top of page


Updated: Oct 18, 2021

Many of you may recall that back in October, the Queen made a point of confirming the announcement of the New Homes Ombudsman in her speech. Not to be outdone, the Home Office and then the NHBC announced the end of the consultation period and the rolling out of the initial plans for a new type of Ombudsman.

The objective … “to provide a better redress for the new-home buyer”.

When it comes to building a new house, our industry is governed and regulated in a myriad ways to the point where these rules have been blamed for stymying the government’s target of 1 million new homes by 2025. Think of ever narrowing planning restrictions, think of environmental lobbies and homes for life and energy efficiency ratings. Think of building regulations and trade laws. It’s tough building new houses.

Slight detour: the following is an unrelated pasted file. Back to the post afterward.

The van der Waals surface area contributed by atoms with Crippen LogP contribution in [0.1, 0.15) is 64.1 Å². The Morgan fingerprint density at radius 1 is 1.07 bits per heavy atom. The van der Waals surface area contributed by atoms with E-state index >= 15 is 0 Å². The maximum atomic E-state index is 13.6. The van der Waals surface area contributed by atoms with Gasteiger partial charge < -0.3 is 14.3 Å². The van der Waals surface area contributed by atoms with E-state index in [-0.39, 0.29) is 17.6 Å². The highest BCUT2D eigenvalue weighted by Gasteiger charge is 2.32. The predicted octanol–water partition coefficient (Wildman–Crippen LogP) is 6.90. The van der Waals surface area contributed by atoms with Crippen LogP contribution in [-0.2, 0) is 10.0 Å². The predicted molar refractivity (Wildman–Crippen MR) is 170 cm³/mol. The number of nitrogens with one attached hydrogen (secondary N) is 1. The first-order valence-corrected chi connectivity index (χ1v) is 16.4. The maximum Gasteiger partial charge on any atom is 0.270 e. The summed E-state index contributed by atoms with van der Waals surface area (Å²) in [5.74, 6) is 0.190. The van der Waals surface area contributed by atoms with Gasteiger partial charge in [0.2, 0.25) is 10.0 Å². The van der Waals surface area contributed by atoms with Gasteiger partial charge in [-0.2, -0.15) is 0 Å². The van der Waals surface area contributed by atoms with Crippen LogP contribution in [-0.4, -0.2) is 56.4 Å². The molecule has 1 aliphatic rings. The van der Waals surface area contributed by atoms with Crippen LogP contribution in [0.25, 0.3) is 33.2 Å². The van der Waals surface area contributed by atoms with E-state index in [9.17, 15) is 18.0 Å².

A quick recap on existing enforcements.

  • Warranty Policies

These differ a little from one provider to another but broadly they all allow purchasers to escalate complaints about unresolved legitimate build defects. Most warranties covering the first two years post legal completion stipulate that a developer must resolve legitimate issues of product or workmanship during the Developer’s Liability Period. If they don’t, the warranty provider can step in, bill for the work and ultimately reduce the developer’s insurance rating.

  • Consumer Code for New Homes